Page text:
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Rapports de synthese par pays

  Brazil

Reference Date: 31-March-2021

HIGHLIGHTS

  1. Maize production in 2021 officially forecast at record level

  2. Cereal output in 2020 estimated well above average

  3. Exports of cereals in 2021/22 marketing year anticipated to remain high

  4. Prices of cereals increased in early 2021, standing well above year‑earlier levels

  5. Social assistance programmes extended in 2021 to support vulnerable households

Maize production in 2021 officially forecast at record level

Planting of the 2021 (main) second season maize crop started in early February with some delay due to the slow harvest of soybeans, which precedes the main maize season. Although the planting window usually ends in early March, planting operations are still ongoing as remunerative prices have prompted farmers to expand sowings. Reflecting the expected increase of the planted area, production is officially forecast at a record level. However, there are concerns regarding the impact on yields, as below‑average rainfall amounts and high temperatures are forecast for the April‑June period in the key producing southwestern region. Harvesting of the (minor) first season maize crop, which accounts for about 30 percent of the annual output, is ongoing. Production is expected at a below‑average level due to reduced plantings, which have been decreasing in the last ten years in favour of soybeans. Yields are also anticipated at below‑average levels, as unfavourable weather conditions between November 2020 and January 2021 in the southern producing areas affected crops at seedling and flowering stages. The 2021 aggregate maize production is officially forecast at an all‑time high of 108 million tonnes, exceeding by 5 percent the previous record level registered in 2020.

Harvesting of the 2021 paddy crop is ongoing in key producing central and southern regions and production is officially forecast at 11 million tonnes, slightly below the five‑year average. This is mainly the result of above‑average yields compensating the low level of plantings, which have been steadily declining over the past 30 years as farmers have shifted to more remunerative maize and soybean crops.

Cereal output in 2020 estimated well above average

The 2020 aggregate cereal production is officially estimated at a bumper level of 123.7 million tonnes, with the maize harvest accounting for more than 80 percent. The 2020 maize and wheat outputs are estimated at above‑average levels reflecting increased plantings and high yields. Production of paddy crop is estimated at slightly a below‑average level of 11.2 million tonnes, owing to the reduced planted area, partially offset by good yields.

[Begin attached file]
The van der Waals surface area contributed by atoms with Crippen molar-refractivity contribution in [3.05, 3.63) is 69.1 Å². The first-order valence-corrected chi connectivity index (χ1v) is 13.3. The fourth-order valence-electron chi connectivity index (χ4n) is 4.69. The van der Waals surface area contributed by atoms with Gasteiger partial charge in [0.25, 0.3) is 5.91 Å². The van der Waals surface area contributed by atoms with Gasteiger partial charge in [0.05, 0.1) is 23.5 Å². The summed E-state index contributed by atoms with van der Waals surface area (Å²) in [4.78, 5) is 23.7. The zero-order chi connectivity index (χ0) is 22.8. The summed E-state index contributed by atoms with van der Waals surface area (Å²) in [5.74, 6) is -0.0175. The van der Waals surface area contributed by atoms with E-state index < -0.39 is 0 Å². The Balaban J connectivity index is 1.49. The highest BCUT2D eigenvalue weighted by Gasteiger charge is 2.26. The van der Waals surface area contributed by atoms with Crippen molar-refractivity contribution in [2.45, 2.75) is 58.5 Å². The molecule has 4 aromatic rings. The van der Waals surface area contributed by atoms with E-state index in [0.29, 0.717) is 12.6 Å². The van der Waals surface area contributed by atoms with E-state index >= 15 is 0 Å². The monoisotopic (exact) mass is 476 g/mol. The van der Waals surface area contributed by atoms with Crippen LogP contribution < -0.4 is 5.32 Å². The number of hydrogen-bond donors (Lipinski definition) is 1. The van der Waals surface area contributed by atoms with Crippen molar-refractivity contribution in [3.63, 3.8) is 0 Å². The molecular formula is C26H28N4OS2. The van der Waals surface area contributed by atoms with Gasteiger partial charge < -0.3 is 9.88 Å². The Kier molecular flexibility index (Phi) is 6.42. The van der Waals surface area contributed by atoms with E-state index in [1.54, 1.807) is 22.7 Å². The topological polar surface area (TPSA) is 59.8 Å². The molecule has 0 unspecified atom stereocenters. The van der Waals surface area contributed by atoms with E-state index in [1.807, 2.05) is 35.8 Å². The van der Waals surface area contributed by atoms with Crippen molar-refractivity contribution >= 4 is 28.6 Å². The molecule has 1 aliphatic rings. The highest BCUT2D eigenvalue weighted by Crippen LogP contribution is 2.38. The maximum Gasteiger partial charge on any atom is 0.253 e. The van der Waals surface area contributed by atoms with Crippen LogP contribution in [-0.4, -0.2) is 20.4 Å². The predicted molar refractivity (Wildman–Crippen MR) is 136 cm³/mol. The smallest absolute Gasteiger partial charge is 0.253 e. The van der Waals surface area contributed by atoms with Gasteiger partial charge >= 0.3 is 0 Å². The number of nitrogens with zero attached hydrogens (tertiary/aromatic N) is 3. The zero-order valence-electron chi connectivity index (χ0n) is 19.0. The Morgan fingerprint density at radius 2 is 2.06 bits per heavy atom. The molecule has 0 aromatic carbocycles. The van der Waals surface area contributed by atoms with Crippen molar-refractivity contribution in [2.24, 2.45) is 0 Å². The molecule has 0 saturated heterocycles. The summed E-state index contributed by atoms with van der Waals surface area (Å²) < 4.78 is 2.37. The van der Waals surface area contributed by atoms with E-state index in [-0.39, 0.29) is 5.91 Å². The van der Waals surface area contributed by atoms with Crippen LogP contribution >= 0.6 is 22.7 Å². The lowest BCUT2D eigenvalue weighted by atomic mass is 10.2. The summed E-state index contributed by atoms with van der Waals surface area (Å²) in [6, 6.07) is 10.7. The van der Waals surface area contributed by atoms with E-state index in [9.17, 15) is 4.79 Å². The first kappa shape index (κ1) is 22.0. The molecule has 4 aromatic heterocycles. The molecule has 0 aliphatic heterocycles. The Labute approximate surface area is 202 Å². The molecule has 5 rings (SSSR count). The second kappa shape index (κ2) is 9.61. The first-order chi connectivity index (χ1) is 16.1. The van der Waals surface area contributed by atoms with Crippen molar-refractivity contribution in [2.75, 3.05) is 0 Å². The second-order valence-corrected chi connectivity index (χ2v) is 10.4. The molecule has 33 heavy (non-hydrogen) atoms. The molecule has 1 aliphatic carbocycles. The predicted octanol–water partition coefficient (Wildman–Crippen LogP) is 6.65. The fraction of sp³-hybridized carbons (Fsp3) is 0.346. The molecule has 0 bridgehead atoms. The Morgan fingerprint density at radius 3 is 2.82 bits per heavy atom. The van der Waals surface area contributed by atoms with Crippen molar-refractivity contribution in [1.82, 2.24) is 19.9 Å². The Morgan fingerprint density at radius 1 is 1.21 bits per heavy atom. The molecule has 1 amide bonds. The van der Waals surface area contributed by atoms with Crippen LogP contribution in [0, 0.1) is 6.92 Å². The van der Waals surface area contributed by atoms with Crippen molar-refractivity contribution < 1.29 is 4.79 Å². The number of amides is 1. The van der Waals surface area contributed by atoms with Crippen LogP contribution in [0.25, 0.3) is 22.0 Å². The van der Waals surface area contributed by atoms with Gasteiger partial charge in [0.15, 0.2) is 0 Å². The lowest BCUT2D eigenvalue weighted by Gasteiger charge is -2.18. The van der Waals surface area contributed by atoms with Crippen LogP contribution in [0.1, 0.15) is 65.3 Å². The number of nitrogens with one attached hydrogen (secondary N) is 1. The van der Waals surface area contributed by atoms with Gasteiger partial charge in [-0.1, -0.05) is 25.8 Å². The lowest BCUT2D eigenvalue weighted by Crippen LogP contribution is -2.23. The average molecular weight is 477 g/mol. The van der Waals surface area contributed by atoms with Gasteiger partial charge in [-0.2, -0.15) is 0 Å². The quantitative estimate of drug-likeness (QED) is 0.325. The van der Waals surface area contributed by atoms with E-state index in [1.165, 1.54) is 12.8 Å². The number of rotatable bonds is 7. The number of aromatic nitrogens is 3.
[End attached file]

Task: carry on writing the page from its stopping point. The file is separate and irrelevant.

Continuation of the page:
Exports of cereals in 2021/22 marketing year anticipated to remain high

Exports of maize, the country’s major exportable cereal, are forecast at 35 million tonnes in the 2021/22 marketing year (March/February), about 20 percent above the five‑year average. Exports of rice in 2021 (January/December) are anticipated at 1 million tonnes, unchanged from the high levels recorded in 2020. The expected high volume of aggregate cereal exports reflects the strong demand by importing countries, as the weak local currency increased the competitiveness of domestic cereals in the international markets. The Brazilian Real depreciated since early 2018 and, as of February 2021, it lost about 25 percent of its value compared to the same month in 2020.

Prices of cereals increased in early 2021, standing well above year‑earlier levels

In the first two months of 2021, prices of cereals increased and were higher year on year. Wholesale prices of yellow maize increased due to concerns on the slow progress of sowings of the main season crop. The low yields of the minor season crop, currently being harvested, exerted additional upward pressure. Similarly, prices of wheat and wheat flour strengthened in this period, reflecting reduced imports between September 2020 and February 2021 compared to the same period a year before. Prices of rice also increase in the main producing state of Rio Grande do Sul, pressured by the strong export demand. Elsewhere, prices of rice declined following improved supplies from the ongoing harvest.

Social assistance programmes extended in 2021 to support vulnerable households

The Economic Commission for Latin America and the Caribbean (ECLAC) of the United Nations estimates a negative Gross Domestic Product growth of 5.3 percent in 2020, reflecting the adverse effects of the COVID‑19 pandemic on the economy. The economic downturn is likely to have a negative impact on the access to food of the most vulnerable households.

To mitigate the adverse impact, the Government has announced the extension of social assistance programmes in 2021, which were scaled up in 2020. Following the onset of the COVID‑19 pandemic in 2020, the cash transfer programme, Bolsa Familia, expanded the coverage, including an additional 1 million beneficiaries. This programme disburses a monthly grant of average BRL 190 (about USD 35) to 14 million families. The Auxílio emergencial programme, which targeted about 67.8 million people in 2020, will deliver a monthly grant of average BRL 250 (about USD 45) to vulnerable households for a period of four months, starting in April 2021.

Disclaimer: The designations employed and the presentation of material in this information product do not imply the expression of any opinion whatsoever on the part of FAO concerning the legal status of any country, territory, city or area or of its authorities, or concerning the delimitation of its frontiers or boundaries.